If you do not understand something during the second reading, put the book aside awhile and return to it later when your mind is fresher. If you still do not understand it after returning to it, ask your instructor or your homework group members about it. Do make sure you eventually understand all of the material. You will probably get tripped up in later reading, in doing the homework, or on test if you treat material you don't quite understand as "probably not all that important."
Do not get discouraged if some points require some time to understand. It is not uncommon to have to think about a point in a math test for a half hour (or more, for more complicated concepts) before it becomes clear what is really going on.
Back to Top
Back to Top
Grades in this math course. All sections of this course use the same grading guidelines to ensure a fair, standardized evaluation process. Your grade in this course will be determined primarily by your work on the "uniform component," which is the same for all sections of the course. The majority of this component comes from your scores on the uniform exams. Your grade as determined by the uniform component may be influenced by the "section component" of the course, which includes your work in your class-section. In some cases, your section component may adjust your grade up or down (as explained below). In addition, there is a "gateway component" to your grade which may also adjust your grade downward. The details follow.
1. The uniform component. This includes two uniform midterm exams, a uniform final exam, and your scores on web homework. Each of the exams will be taken by all students in all sections at the same time, and are graded by all the instructors working together. Your uniform component score will be determined from your scores on each exam as follows:
|Midterm Exam 1||25% of uniform component score|
|Midterm Exam 2||30% of uniform component score|
|Final Exam||40% of uniform component score|
|Web HW||5% of uniform component score|
After each exam, a letter grade will be assigned to your uniform component score using a scale determined by the course coordinator specifically for that exam. We do not use the "10-point scale" often seen in high school courses in which scores in the 90's get an A, in the 80's get a B, and so forth; the level of difficulty of the exams will be considered. The scale for the uniform component score will apply to all students in all sections. The scale for final course grades will be set by the coordinator based upon the above percents for each component. Most students will receive the course grade assigned by that scale.
2. The section component. To help you learn the material, you will be given a variety of reading assignments, team homework, quizzes and other in-class activities. Your instructor will decide how the section component is determined for your particular section and grade the section work.
If, at the end of the term, your rankings on the section component and uniform component differ significantly from one another, your course grade will be examined to see if an adjustment should be made. If you have participated in section activities but your section component is significantly lower than your uniform grade, your course grade may be lowered by one third of a letter grade. Students who have not seriously attempted to contribute to the section component of the course (i.e., quizzes, team homework, etc.) may have their final course grade lowered by up to a full letter grade. If, on the other hand, you have struggled on an exam and your in-class performance is significantly higher than the uniform component grade, your instructor may in some cases adjust your grade upward by one-third of a letter grade. This raise is generally only given for students whose uniform component places them near the top (or at the "cusp") of a letter grade category. The majority of students will find that their in-class performance and their exam scores are quite reflective of one another. Thus, in the majority of cases, no adjustment is made to the uniform course grade.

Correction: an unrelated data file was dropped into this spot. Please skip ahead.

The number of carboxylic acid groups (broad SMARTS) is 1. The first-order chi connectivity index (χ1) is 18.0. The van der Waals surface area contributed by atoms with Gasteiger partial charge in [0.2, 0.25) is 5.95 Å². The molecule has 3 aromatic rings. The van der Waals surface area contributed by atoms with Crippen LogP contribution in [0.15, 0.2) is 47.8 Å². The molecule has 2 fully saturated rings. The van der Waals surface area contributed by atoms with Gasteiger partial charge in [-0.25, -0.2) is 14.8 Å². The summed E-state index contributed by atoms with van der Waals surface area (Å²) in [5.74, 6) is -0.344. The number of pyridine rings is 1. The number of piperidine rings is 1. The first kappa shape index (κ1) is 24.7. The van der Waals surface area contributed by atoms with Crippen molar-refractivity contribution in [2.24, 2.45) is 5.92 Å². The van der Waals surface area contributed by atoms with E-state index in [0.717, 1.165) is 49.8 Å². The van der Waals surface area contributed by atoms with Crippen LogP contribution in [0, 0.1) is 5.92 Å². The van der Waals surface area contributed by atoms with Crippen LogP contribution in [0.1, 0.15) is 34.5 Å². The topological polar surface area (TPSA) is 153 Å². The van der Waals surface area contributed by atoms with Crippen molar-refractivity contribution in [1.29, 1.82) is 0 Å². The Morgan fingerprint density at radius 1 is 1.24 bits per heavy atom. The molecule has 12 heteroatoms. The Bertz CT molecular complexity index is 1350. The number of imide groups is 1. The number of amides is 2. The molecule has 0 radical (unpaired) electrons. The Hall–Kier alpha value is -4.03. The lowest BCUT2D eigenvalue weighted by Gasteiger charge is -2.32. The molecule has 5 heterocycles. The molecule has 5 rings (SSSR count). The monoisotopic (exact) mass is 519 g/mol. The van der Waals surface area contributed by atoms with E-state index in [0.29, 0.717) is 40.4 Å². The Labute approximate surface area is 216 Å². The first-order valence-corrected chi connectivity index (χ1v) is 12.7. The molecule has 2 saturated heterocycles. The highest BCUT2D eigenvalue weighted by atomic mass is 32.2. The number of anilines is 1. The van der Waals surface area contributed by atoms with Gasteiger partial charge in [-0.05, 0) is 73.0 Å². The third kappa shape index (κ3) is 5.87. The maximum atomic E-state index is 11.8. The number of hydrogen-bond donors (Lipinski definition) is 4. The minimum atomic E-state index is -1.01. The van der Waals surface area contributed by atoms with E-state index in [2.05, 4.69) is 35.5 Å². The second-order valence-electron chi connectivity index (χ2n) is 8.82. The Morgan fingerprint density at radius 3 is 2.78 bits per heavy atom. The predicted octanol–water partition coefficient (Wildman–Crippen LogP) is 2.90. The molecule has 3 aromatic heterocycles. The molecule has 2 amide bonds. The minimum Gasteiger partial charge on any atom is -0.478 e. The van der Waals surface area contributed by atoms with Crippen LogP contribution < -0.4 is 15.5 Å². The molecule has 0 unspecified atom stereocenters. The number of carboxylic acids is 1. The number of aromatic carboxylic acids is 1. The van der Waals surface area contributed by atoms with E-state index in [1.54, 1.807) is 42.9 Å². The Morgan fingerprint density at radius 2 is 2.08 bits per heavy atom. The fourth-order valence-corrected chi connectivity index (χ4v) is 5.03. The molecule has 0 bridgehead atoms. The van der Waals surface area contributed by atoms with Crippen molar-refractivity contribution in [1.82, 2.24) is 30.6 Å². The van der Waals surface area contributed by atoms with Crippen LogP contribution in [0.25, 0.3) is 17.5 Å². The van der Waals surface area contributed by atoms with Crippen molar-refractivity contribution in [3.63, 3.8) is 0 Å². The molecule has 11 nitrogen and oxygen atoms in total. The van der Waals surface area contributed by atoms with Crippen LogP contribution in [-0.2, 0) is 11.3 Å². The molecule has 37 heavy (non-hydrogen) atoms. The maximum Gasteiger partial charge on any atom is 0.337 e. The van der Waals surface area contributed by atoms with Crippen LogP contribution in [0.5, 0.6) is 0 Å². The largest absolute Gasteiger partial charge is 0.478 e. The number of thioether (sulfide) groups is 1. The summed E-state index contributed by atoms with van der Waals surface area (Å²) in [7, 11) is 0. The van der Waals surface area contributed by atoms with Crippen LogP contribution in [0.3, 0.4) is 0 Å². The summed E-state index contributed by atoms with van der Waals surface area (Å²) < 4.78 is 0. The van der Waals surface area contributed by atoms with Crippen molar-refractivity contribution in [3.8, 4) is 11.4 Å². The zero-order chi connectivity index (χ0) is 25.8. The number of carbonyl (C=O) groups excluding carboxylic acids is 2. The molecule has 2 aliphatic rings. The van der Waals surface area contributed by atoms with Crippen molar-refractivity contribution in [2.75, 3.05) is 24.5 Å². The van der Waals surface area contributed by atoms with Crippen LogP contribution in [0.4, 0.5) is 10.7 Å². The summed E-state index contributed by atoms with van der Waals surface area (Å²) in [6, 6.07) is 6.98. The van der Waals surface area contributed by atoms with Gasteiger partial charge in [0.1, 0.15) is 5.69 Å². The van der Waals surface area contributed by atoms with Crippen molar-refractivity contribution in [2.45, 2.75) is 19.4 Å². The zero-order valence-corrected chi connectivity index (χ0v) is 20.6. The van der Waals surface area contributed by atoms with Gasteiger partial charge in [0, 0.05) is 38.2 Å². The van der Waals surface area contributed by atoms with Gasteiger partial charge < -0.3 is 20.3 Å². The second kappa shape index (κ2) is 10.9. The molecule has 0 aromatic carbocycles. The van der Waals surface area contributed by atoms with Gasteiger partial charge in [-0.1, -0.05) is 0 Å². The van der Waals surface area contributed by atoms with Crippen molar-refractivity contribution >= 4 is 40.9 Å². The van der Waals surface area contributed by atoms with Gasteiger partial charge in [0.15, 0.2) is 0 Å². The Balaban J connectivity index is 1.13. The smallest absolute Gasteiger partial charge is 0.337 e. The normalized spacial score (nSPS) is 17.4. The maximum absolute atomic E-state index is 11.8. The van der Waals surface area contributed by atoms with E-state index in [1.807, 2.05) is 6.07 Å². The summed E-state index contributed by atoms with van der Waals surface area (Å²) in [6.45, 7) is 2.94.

The best way to gauge your in-class performance is to keep an eye on the median grade in your section for each assignment and quiz. It is not useful to compare quiz and homework grades with students from other sections, because instructors write their own quizzes and determine the grading rubric for homework in a section.
3. The gateway component. There will be one or two (depending on the course you are taking) online basic skills gateway test(s) which you need to pass by the deadline announced in the course schedule. These tests may be taken multiple times, and cover skills that every student who passes the course should have. Therefore, students who are keeping up with the course work can and will pass the gateway---if they start taking it early enough! You may practice each test online as many times as you like, and you may take a test for a score as often as twice per day without penalty until the deadline. Because the gateway tests cover skills that every student must have, the gateway tests do not raise your baseline grade; instead, if they are not passed by the deadline, your final grade in the course will be automatically reduced. Opening dates, deadlines and grade penalties will be announced in your class. All sections of your course have the same open/closing dates and penalties assigned to the gateway component.
Section averages. Course policy is that a section's average final letter grade cannot differ too much from that section's average baseline letter grades. This means that the better your entire section does on the uniform exams, the higher average letter grade your instructor can assign in your section. It is therefore in your best interest to help your fellow students in your section do well in this course. In other words, cooperation counts!
Grades at the university. Many students who come to the University of Michigan have to adjust themselves to college grading standards. The mean high school grade point average (recalculated using only strictly academic classes) of our entering students is around 3.6, so many of you were accustomed to getting "straight A's" in high school. Students' first reaction to college grades is often, "I've never gotten grades like these." However, a grade of 15/20 on a team homework assignment (which you might previously have converted to 75% - a high school C) may well be a good score in a college math course. Your own instructor is your best source of information on your progress in the class.
Back to Top
Back to Top
Students at the University of Michigan are expected to exhibit academic integrity. Each College has its own standards for treating cases of academic misconduct, but in all Colleges there can be serious consequences for violating the Code of Academic Conduct. Sanctions can include: suspension, disciplinary probation, and receiving a failing grade. Some examples of cheating, as stated in the LS&A Code of Academic Conduct, include:
Back to Top
Back to Top